Federal prosecutors in the upcoming racketeering trial of Massachusetts’ reputed gangster Whitey Bulger (BUHL’-jur) want to do criminal background checks on potential jurors.
In a court filing Thursday, prosecutors cited the case of convicted killer Gary Sampson, who was sentenced to death for carjacking and killing two Massachusetts men and was also convicted of killing a New Hampshire man during a 2001 crime spree. Sampson’s sentence was set aside by a judge who found that one juror repeatedly answered questions about her life dishonestly.
Prosecutors said conducting background checks will help determine whether potential jurors have truthfully answered questionnaires and minimize the chance of a mistrial.
The former leader of the Winter Hill Gang is scheduled to go on trial next month. An indictment accuses him of participating in 19 murders.
Several dozen states are looking for an alternative to the GED test because of concerns that a new version is more costly and will no longer be offered in a pencil and paper format.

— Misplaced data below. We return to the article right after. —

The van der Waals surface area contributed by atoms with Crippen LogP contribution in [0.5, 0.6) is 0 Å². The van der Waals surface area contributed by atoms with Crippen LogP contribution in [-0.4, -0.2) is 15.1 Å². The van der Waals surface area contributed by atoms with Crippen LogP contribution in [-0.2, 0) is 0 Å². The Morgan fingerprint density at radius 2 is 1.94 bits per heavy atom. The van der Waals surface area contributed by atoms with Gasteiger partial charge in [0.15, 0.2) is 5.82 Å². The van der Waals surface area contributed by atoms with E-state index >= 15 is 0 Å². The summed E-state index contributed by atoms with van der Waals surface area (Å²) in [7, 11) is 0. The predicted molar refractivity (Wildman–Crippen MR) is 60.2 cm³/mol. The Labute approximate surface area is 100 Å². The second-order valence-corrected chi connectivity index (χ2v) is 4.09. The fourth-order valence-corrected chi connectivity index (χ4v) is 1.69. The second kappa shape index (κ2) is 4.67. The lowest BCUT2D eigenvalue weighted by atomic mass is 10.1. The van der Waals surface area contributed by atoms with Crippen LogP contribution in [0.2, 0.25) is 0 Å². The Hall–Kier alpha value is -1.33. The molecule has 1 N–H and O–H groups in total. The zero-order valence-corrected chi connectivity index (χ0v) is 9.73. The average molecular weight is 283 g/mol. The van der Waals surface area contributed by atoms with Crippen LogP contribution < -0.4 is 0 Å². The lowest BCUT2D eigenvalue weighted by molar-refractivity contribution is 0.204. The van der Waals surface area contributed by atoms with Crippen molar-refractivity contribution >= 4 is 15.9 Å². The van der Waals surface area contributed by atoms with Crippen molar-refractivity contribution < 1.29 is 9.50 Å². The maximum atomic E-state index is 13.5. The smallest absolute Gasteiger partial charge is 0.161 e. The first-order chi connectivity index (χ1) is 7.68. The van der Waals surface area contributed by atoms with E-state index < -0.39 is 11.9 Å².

Forty states have participated in a group that’s considering options for the high school equivalency test. New York, Montana and New Hampshire announced last month they are switching to test providers that offer a cheaper alternative to the GED. Missouri also has requested bids.
At $120, the new GED that debuts in January is double the cost of the current test. Several states subsidize some or all of the expense, but the student share is expected to rise.
GED officials say the new test is cheaper to administer and is changing because of tougher state standards.
Police say they’ve got the $3,200 engagement ring a New Hampshire man allegedly swallowed during an attempted jewelry store theft.
Authorities charged 52-year-old Ronald Perley with theft and falsifying physical evidence after they say X-rays showed the 14-karat white-gold ring with princess-cut diamonds inside him.